Commentary: Night Falls on the Berlin of the Roaring Twenties


Night Falls on the Berlin of the Roaring Twenties. A Book by Robert Nippoldt and Boris Pofalla. Taschen, 2018. ISBN 978-3-8365-6320-8.

In the wake of seeing Metropolis this past weekend, I decided to finish reading this wonderful art book, purchased at the Book Loft in Columbus when I was there in January.  When I first purchased the book (which was sealed), I was expecting a collection of photos of Weimar-era Berlin.  What I got was something altogether different and evocative.

This is a book in tones of black, white and sepia, full of artwork and illustrations by Robert Nippoldt, who has previously produced books on gangsters, jazz, and Hollywood. Some of the illustrations are directly based on photographs; others are entirely his own.  The book feels as if a German Expressionist movie had somehow been created in book form.  A few examples follow:

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To accompany the illustrations, Boris Pofalla’s text tells the story of Berlin and its popular culture through many of its most famous citizens–politicians, musicians, artists and film directors, authors, performers and cinema stars, athletes, scientists, journalists businessmen, and criminals.   The city itself is a character as well–its clubs, parks, buildings, department stores, fashions, sporting events and electric lights (Berlin was particularly known as a city of electricity, adding to the allure of its nightlife). The portrait that emerges is one of a city hurtling into modernity during a period where many of its residents could barely afford to put food on the table, where many women turned to sex work both because of the freedom it afforded and the money it brought them in an era where jobs were scarce.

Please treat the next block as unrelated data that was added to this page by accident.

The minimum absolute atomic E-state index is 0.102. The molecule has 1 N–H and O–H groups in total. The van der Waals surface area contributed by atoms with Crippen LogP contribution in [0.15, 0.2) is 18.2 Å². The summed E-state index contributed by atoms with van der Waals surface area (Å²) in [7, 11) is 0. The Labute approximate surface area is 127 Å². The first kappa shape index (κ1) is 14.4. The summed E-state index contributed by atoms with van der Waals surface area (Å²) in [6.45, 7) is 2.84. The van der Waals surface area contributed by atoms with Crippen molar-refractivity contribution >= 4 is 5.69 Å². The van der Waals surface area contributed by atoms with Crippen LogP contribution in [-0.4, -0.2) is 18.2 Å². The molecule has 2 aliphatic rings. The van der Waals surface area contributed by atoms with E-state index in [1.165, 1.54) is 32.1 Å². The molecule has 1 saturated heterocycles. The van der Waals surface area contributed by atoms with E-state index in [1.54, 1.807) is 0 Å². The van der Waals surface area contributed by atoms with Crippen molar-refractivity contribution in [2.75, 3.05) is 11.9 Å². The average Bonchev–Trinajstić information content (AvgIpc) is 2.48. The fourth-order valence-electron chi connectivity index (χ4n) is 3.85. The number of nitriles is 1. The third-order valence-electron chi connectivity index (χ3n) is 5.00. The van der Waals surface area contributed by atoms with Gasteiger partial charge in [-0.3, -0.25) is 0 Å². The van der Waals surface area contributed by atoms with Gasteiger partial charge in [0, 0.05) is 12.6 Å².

In particular, the text highlights the importance of those who were lured to the city for various reasons — Einstein, by a university appointment; Josephine Baker, by the freedom offered a Black singer in perhaps the least restrictive city in Europe; Christopher Isherwood by the attraction of a liberal attitude towards homosexuality.  And sadly, the story of almost every single one of those highlighted, whether they were natives or more recent arrivals, ends with their exile or death, as other than for a select few, the rise of the Nazis meant the end of the Berlin they had loved.

But what vaults this book into another realm entirely is that it has a soundtrack. In the back of the book is a CD with 26 songs, each cued to a part of the book, so that the listener can, for instance, hear the voice of Marlene Dietrich while reading about her. The songs are all original recordings, mostly from the 20s, and a section in the back of the book gives a little more detail about each song.  This absolutely transports the reader back in time, bringing the text and illustrations vividly to life. This is a brilliant step, as hearing the voices of the singers and the sound of the nightclubs has the effect of resurrecting them for the listener.

What I loved more than anything is how the stories of the people and the cities all wove together.  Berlin of the 20s becomes more than just a collection of buildings and nightclubs–its people are by far the more interesting story.  The book gives more context to something like Babylon Berlin; it certainly helps explain the almost-casual attitude to sex work among young women during the period.  Perhaps the one missing element is a greater discussion of the arts outside of popular culture – literature, music, and visual arts, as well as architecture, all of which were undergoing their own revolutions during this period.

The author’s note at the end of the book mentions that Nippoldt also developed a stage presentation, Ein Rätselhafter Schimmer, based on this material. That phrase that can have multiple meanings in English, as rätselhafter can mean mysterious or enigmatic and schimmer can mean shimmer, light, idea, lustre, or glimmer– or perhaps, all of them.